The Dow vs. Global Stock Indices: Why the Lack of Market Participation?

The Dow Jones has penetrated support at the base of the Ichimoku Cloud, despite a lack of selling. So let’s take a look at a few other major stock market indices to see if their charts indicate a similar lack of participation by sellers and what that might mean.

Where’s the Volume?

About a month ago, we noted something strange on the Dow Jones weekly chart; the stock market fell in a “virtual vacuum.” All we did was compare 2008/2009 to 2020 using volume as a criterion. 

The original chart appears in a previous post titled, “No Liquidity Could Spell Big Trouble for the Dow,” but an updated version is shown below.

The weekly chart for Dow clearly shows a lack of selling that could be attributed to “Virus-Induced Fear.” The index has penetrated support at the base of the Ichimoku Cloud. Also, trend momentum has just turned negative in March. 

So lets a take a look at a few other major stock market indices to see if their charts indicate a similar lack of participation by sellers.

First, the technology-laden NASDAQ.

The weekly chart for NASDAQ shows a concentration of selling that retested the base of the long-standing, uninterrupted Ichimoku Cloud. At the end of 2018, the base of the Ichimoku Cloud was previously tested, and it provided good support, as expected. Prior to that, back in 2015/2016 the index entered the Cloud but did not penetrate it to the downside.

Another key note, although not shown on this chart because of size considerations, long term trend momentum for the NASDAQ has remained positive. Trend momentum has been positive since 2010.

The trading action on the NASDAQ is what one might reasonably expect to see for the DOW. 

That is to say, a significant “jolt of selling” to reflect the uncertainty related to the shutdown of the economy, jaw-dropping unemployment numbers, and lack of valid financial analysis tools to deal with highly uncertain future earnings.

Let’s look at the broad market through the S & P 500 Large Cap Composite Index (SPX).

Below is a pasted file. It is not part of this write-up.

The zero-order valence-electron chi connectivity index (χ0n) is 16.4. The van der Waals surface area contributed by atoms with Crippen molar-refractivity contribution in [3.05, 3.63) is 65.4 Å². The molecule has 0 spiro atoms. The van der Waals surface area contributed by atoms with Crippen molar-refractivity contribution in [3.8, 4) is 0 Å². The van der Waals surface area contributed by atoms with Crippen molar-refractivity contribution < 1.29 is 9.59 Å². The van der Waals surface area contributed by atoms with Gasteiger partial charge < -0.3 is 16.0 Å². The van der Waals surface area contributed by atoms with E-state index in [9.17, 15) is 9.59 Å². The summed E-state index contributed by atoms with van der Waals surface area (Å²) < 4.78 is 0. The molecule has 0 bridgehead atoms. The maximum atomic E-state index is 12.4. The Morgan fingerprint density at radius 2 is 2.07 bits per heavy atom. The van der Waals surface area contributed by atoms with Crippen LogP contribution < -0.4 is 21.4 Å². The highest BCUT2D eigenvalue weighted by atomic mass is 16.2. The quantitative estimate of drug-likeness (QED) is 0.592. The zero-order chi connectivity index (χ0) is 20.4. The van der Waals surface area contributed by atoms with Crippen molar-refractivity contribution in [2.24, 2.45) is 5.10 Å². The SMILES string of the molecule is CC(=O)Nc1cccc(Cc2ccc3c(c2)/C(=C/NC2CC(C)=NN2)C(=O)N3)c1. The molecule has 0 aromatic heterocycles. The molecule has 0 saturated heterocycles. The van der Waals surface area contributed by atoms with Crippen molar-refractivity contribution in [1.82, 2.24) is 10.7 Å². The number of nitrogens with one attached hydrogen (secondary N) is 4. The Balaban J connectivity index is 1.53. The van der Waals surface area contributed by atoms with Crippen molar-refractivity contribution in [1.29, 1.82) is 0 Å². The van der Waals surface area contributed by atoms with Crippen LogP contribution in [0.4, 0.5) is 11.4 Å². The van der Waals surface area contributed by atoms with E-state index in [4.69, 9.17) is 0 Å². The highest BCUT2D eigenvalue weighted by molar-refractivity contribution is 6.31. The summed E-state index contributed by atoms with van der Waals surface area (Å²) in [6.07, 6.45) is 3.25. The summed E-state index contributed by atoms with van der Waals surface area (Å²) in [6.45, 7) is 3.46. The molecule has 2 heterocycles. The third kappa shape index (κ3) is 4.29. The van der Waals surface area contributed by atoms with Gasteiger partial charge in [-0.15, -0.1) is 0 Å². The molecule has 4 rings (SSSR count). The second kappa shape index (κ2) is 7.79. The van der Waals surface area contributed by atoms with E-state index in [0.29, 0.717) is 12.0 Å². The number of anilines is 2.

This chart shows good support along a multi-year trend line that has violated to the downside. Here again, we see a pick up in volume. This is where chart interpretation gets a bit tricky to read. As regular readers already know, we prefer to see a “second week” to help with confirmation of the signal. In this case (when we look at the chart on a shorter interval of 5 years), confirmation of further weakness did not occur. Instead, we see a bullish pattern emerge from the Bullish Engulfing Candlestick.

See close up view below:

Let’s take a quick look at our poor cousins to the North: Canada. They have a resource-based export economy that has been devastated by implosion in the oil markets. Copper and coal are also export products of Canada, and prices for both remain low.

Here is the TSX Composite Index:

At a glance, one can see strong selling represented by the red volume bars. 

Volume selling in 2020 has exceeded that of 2008. It is also worth noting that the up trend line has been violated with several weekly closes below it. Again, this trading action is what we expect to see, given the weak economic expectations for the near term future.  

A weekly chart for the struggling TSX Venture Index shows a market that has waned to a very low level:

The TSX Venture Index sustained steady selling for one month that resulted in a new low below the 400 level. It has since staged a very modest recovery as investor and trader focus returns to large-cap US technology and pharmaceutical stocks.  

What about the German Stock market?

Volume information was not shown, but we see something else that is quite disconcerting. 

Note that not only did the multi-year trend line fail to provide support – it failed badly. Gaps down through long-established multi-year uptrend lines are not commonplace. They are clear and unmistakable signs of weakness.

France repeated what happened in Germany – extreme weakness despite a long, multi-year positive up trend line.

Will Future Earnings Reports Rattle Investors?

In summary, what is strange indeed is that continued yoyo-ing of the Dow, both up and down on what seems to be inconsequential volume – given the uncertain economic landscape.  

This is why investors should be very, very cautious because unlike in other major markets throughout the world, the Dow somehow has avoided the selling pressure that no doubt is lurking somewhere in the future.

Perhaps when the next two or three quarterly earnings reports are known, the selling volume will come then as investors realize how long the “recovery process” will take.

The full impact of the US economic shutdown has not yet been transmitted to those companies that comprise the iconic Dow Jones Industrial Index.

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